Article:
Friday, August 18, 2017

My Message to New Students: "I hope you'll fail often here."

Fake news? No. Those were my exact words this morning during new student orientation. But listen, please, for the context of my remarks. 

I recently observed an endearing moment while on a walk in my neighborhood:  A young boy, perhaps 5 years old, was learning to ride a bike, with his mom and dad helping him. The boy would sit on the bike, with anticipation and a little fear in his face, and his father would gently push him forward and let go. Within seconds, the front wheels would begin to wobble, and the boy would crash. But he would hop up, run the bike back to his father and say,  ‘Again, Daddy.’ The father gently pushed, the bike would wobble, then, wobble some more, and crash.  ‘Again Daddy.’ I watched this happen at least five times as I walked passed this young family, and when I rounded the block ten minutes later, they were still at it. But then a break-through moment occurred: For 20 glorious seconds, he rode the bike without crashing, shouting with electric joy, ‘I’m doing it! I’m doing it!’ as his parents cheered and clapped for him. 

This was a wonderful moment in a young boy’s life. But what was fascinating to me was the boy’s relentless desire to succeed, even though he kept crashing. Some where along the way as we grow up, we stop taking risks. We “play it safe” for fear of failure.  We don’t want to be laughed at, we don’t want to be ostracized for being wrong, we are fearful of rejection. 

I hope St. Michael will be a place that’s the opposite of that—where you will have the courage to risk failure. I hope you’ll try out for a team, even if you get cut or don’t play much. I hope you’ll run for student government, even if you’re not elected. I hope you’ll ask a girl out, even if she says no, or that if you’re a girl, you’ll say yes, even if “he’s not your type.” I hope you’ll volunteer an answer in class, even if it’s wrong. Ladies, studies show that beginning in middle school, you too often take a back seat to the boys in class, unwilling to challenge their ideas or declare your independent thoughts. I hope you’ll do the opposite at St. Michael—that you’ll speak out, even if it means you’ll have to tell a boy he’s wrong.

I want you to fail often because that means you’re trying new things, taking risks, exploring new possibilities often. The electric joy we feel, like this boy learning to ride a bike for the first time, comes in achieving things we work hard for.  It’s what makes life such a fantastic adventure!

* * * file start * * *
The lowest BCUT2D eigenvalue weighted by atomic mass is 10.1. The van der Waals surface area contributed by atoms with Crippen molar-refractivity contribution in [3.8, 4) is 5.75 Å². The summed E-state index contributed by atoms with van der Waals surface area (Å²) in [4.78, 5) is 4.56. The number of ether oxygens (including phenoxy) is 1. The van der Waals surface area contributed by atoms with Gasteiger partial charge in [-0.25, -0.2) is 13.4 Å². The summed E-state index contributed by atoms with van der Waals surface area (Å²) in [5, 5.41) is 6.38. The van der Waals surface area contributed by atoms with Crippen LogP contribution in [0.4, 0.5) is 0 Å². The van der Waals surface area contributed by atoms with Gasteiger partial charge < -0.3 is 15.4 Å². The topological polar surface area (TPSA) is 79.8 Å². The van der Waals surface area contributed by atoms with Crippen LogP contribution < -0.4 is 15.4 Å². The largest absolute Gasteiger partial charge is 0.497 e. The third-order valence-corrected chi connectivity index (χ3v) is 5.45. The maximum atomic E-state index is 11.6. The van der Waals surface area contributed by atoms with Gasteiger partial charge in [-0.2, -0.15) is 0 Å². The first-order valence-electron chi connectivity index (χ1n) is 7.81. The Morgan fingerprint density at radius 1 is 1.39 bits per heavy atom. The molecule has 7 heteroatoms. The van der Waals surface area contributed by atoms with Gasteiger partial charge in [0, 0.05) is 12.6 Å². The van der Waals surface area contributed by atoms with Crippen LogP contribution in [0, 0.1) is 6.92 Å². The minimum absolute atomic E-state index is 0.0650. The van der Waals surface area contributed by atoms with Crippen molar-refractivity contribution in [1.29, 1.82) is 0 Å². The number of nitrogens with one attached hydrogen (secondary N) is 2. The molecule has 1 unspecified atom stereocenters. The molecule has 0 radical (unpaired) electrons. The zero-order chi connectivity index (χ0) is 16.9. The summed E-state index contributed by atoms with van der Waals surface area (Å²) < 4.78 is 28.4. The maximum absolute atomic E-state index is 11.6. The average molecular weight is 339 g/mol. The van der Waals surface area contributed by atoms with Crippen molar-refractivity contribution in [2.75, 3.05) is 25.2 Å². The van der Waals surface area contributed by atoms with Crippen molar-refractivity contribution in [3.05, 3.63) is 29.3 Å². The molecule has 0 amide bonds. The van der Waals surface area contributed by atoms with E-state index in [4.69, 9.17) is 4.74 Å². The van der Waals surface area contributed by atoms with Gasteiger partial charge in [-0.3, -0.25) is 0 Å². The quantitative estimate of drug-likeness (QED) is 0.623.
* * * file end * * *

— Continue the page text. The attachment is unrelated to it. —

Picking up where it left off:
As you begin your time at St. Michael, pray that God will give you the courage to try new things. Pray that he will give you the courage to fail!  

Thursday, August 03, 2017

What We Believe: Founding Principles of Catholic High Schools

August marks the beginning of a new school year, and it's also a time we think about first principles. Here's my take on the foundational principles of a Catholic high, excerpted from our faculty handbook at St. Michael Catholic High School:

Students are “children of God” and “temples of the Holy Spirit,” which should fill us with optimism in who they are and what they are capable of achieving. Our culture is extraordinarily pessimistic about youth, telling them they're incapable of virtue ("safe sex"), incapable of scholarship (inflated grades) or handling the idea that some are more athletically talented (so everyone gets a trophy). And the worst part about this messaging is they begin to believe these things about themselves. We must be the opposite, challenging students to yearn for more. Our aim is to form great hearts and minds so that students will do great things for others! As such, we should ask our students to “stretch,” even while providing the practical and emotional support to do so. 

Our faith is the lens through which all else is focused. The “Catholic” emphasis of the school is much more than religion classes. Rather, faith is the unifying principle that brings synthesis to the fragments of a busy teenager’s life, giving it purpose, direction and meaning. We will have weekly Mass on Wednesdays, an explicit witness to our school’s self-identity.  But if we build the culture here correctly, the Catholic ethos of the school will be so implicit, so natural, that in many ways it will often be un-noticed by our faculty and staff, almost like the oxygen we breath each day. Even so, where appropriate, we should be willing to make explicit what may often be felt implicitly.

Parents are the primary educators. Our job, as teachers, is to assist parents in their primary role. To do so, we must communicate well with each other, both in formal and informal settings, and in both directions. We should work very hard to develop a sense of “we” with parents and learn their first names—not simply “Johnny’s father.”  We should trust parents, and ask them to trust us. In an increasingly divided, distrustful society, this takes work on both sides!

We believe in a “Renaissance vision” of the human person and believe that teenagers thrive when they are asked to develop all facets of their personality—spiritual, academic, athletic, and artistic.  Accordingly, we are a “both-and” school, committed to building a culture that discourages students from becoming “specialists”: scholars, but not musicians, musicians, but not athletes, etc. High school should be a time when many doors are opened for students and they are invited to walk through those doors and experience new things. The time for choosing a profession and shutting doors is later. We want scholar-athletes! Scholar-musicians! Warrior poets! Scholar saints! We must flexible with each other as teachers, coaches and music directors to minimize their conflicting commitments so as to promote this vision!